Something I've been putting off as it's just another expense since I haven't printed 1 single 8x10 of anything as of yet
I'm just shooting film right now and making proofs/4x5 contacts to see where my composition/developing is
Local seller has color chromega head and condenser 4x5's
I'm not asking which one is best or anything, don't worry
I think I'm good with a condenser ...
Is a color head more enjoyable to use than a condenser? Is it really any simpler?
My biggest issue is not knowing what to look for
Is a D2 condenser -or similar- basically the same build as my B22 condenser?
2 condensers + supplemental for smaller negatives?
Lens cone for long lens I know about
What else do I need make sure of? Sounds like the seller has parts galore ..I just need to know what to walk away with.
How large are these guys? I have a 7 foot ceiling and use a 30 inch tall and deep farm table so I have about 60 inches for the enlarger. I don't plan on making very large prints, though.
Are 4x5's just as good as medium format enlargers for printing those smaller formats or is it easier to just use the 4x5 for everything?
That's about it
Thanks for any help
Just get the Omega colour head, you don't need the condensor head.
It's perfect for everything. Buy it and fit it in later there is always a way.
DAMN! I figured.
I've read that color heads cost more to maintain
the "filters" need replacing fairly regularly and bulbs are more expensive
Is it more upkeep with em?
I can understand how color may be two birds with one stone but color processing seems so far off
It seems to come down to diffusion/condenser
You can use the color filtration (yellow and magenta) for contrast control on VC papers, at least for the middle grades.
The Omega D's are sort of similar to your B22, except much larger, nothing except a lens would interchange though.
The major difference or advantage of using a 4x5 for only smaller negatives would be that they tend to be much sturdier, so might be less prone to vibration than smaller enlargers. The columns are longer so you can make bigger prints than you can with most 35 and MF enlargers.
The bulbs are generally low voltage halogen projection bulbs, and they are more expensive than the screw-base bulb used in an Omega D. IDK about filter replacement, I don't think they are prone to fading, as they aren't based on dyes.
The color head gives you more control on contrast because you can steplessy vary the filteration, up to it's limits. Then again, Ilford Multigrade filters are 1/2 grade steps, so it's hard to argue how much more control is needed. I hate filter swapping though, so I like working with a color head.
Whether difusion is better is really a matter of taste, scratches and dust are somewhat less apparent with diffusion. Contrast tends to be lower.
A color head will be easier to get the correct contrast, but if your film development is correct, this isn't too much of an issue. With diffusion enlargement, there is the issue of softness in a print. I was amazed to see Donald Miller's point source enlarger in action on one of my negatives earlier this year. I have never seen a sharper print than this from my own film. The negative was developed with minimal agitation and the print was as sharp as the film, simply not possible with a diffusion head. tim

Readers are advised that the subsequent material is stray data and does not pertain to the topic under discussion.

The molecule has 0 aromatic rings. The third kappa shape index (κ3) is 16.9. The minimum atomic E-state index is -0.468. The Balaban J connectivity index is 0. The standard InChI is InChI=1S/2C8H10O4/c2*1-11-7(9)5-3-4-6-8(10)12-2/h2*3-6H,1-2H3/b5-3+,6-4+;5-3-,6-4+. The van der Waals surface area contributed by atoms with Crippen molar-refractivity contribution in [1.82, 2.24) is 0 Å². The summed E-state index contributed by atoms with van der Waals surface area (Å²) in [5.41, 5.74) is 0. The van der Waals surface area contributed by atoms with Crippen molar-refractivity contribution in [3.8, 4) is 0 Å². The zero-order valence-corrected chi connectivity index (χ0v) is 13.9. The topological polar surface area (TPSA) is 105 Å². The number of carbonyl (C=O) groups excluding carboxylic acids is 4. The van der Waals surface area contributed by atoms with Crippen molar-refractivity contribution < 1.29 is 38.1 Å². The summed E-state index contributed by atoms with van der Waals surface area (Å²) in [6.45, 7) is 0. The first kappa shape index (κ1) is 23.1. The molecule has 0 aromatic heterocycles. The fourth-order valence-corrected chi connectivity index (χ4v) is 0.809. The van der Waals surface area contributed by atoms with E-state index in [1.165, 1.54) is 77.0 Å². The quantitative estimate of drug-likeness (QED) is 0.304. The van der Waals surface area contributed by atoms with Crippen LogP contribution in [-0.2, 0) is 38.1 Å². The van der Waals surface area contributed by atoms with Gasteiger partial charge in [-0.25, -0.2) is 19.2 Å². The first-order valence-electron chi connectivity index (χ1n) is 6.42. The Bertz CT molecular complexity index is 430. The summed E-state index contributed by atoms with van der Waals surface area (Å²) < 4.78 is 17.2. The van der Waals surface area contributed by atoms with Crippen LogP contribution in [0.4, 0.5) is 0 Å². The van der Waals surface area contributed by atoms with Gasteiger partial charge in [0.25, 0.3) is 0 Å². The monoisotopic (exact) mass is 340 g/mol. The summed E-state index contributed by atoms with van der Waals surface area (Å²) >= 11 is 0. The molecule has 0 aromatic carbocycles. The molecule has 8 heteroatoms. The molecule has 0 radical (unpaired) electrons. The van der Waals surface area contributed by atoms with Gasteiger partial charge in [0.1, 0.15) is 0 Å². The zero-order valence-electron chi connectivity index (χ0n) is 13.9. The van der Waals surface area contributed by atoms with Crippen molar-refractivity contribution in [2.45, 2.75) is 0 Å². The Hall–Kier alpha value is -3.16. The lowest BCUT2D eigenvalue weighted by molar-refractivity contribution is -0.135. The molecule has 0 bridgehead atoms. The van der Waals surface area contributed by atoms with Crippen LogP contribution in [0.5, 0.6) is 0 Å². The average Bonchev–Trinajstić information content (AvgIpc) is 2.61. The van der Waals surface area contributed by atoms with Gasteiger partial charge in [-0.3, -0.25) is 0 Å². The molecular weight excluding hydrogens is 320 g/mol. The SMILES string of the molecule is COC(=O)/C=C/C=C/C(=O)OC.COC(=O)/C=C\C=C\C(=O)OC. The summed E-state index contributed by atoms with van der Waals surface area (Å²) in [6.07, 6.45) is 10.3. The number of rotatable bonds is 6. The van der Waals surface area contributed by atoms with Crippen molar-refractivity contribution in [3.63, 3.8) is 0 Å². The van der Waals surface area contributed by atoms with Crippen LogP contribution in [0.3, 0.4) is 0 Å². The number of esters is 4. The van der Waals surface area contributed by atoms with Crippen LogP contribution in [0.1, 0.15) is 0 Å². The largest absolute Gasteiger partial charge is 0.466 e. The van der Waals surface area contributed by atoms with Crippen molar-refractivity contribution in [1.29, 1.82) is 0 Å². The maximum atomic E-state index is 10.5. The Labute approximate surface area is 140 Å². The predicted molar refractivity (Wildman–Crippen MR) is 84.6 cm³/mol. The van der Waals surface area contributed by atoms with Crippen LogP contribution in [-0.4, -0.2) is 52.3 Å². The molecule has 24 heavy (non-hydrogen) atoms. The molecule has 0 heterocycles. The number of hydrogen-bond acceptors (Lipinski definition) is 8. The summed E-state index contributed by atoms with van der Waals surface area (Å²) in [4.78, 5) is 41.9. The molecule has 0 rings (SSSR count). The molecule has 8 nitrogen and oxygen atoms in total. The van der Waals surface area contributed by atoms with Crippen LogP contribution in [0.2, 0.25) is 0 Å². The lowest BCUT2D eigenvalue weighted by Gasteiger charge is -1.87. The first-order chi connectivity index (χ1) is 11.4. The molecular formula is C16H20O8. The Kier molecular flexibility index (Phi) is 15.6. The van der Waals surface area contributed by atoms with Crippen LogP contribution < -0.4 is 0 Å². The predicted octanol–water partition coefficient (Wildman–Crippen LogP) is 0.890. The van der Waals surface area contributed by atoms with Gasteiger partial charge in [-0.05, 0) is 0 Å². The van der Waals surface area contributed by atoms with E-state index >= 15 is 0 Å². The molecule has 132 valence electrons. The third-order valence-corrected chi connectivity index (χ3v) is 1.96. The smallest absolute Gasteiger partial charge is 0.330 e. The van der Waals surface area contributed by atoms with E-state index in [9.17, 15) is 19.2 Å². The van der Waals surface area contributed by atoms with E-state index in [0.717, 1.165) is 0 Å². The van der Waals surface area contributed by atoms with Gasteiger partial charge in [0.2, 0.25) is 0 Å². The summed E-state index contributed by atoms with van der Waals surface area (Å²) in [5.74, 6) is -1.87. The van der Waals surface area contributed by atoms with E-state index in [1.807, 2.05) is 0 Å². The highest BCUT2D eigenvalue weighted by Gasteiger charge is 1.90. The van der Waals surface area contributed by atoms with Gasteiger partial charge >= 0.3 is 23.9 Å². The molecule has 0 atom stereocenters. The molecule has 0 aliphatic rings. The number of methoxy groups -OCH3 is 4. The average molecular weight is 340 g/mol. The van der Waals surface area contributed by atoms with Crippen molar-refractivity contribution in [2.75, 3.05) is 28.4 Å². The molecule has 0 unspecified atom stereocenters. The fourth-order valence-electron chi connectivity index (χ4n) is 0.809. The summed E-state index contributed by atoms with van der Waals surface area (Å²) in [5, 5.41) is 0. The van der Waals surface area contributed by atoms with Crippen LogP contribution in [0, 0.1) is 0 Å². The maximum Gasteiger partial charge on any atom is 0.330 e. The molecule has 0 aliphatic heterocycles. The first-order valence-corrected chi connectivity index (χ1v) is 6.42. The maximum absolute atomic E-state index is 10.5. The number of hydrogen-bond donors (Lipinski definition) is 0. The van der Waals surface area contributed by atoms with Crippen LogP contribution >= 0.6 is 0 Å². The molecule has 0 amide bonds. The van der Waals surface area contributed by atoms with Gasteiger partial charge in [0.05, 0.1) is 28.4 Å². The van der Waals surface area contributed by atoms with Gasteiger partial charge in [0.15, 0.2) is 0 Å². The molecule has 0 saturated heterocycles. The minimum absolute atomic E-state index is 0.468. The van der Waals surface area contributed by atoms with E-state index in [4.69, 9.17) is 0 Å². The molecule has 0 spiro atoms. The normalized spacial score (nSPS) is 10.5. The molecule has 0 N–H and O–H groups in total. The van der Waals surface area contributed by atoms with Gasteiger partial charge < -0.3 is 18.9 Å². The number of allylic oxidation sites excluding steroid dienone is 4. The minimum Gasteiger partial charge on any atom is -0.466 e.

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I have heard of people replacing dichroic filters but I have my doubts that this is very common - with half a dozen enlargers of mostly 20+ years of age I have never had a problem with the filters. In theory at least, they will not wear out at all quickly as they rely on interference coatings to work - they are not just coloured glass.
Originally Posted by sun of sand
Colour heads normally take low voltage 200W or more halogen lamps whereas condensers tend to take lower wattage mains voltage globe lamps. Halogens are more expensive but that is not a major factor given the on-going costs of chemicals and paper etc. Enlarger globe lamps seem to be getting more difficult to source these days. If you get a colour head, make sure the corresponding transformer/voltage stabiliser is included.
Have fun, Bob.
The Omega D2 (not variable condenser) has a couple of sets of condensers, depending on what size you want to print. There is no aux condenser like in the B22. If this is the setup you have, let me know. I suspect I could find a way to get you a set of condensers for MF and 135 (or even the big 6" condensers for 4x5, if you need those). I found a Beseler MX enlarger and have no desire to get the Omega up and running.
tim in san jose
Where ever you are, there you be.
I have always thought that it was just a matter of different overall contrast between condenser and diffusion enlargers. But this surely sounds like sharpness.
I have one of Donald Miller's prints and it sure is sharp... But I suspected my whole process, from tripod to lack of optimal local contrast, that was to blame and never thought there would be a real difference in light sources.
hm... Is it possible to fit a condenser head to a durst 138 color head...
Originally Posted by noseoil
Whilst the colour head might at first appear to offer advantages with contrast, IMHO, it is not easier to use compared to filters. One major factor is that exposure times will change when the filtration is changed, wheras the exposures with filters are easily determined. It is possible to get intermediate grades using filters by split grade printing. I much prefer to use filters, even with colour heads.
As to condesnser vs difusser, both work, and for a "well" developed neg, the same print should be possible with either. Film dev times might have to be different though.
Steve, have you not heard of dual filtration, what rubbish. Both are simple, given a colour head it's pointless using additional filters.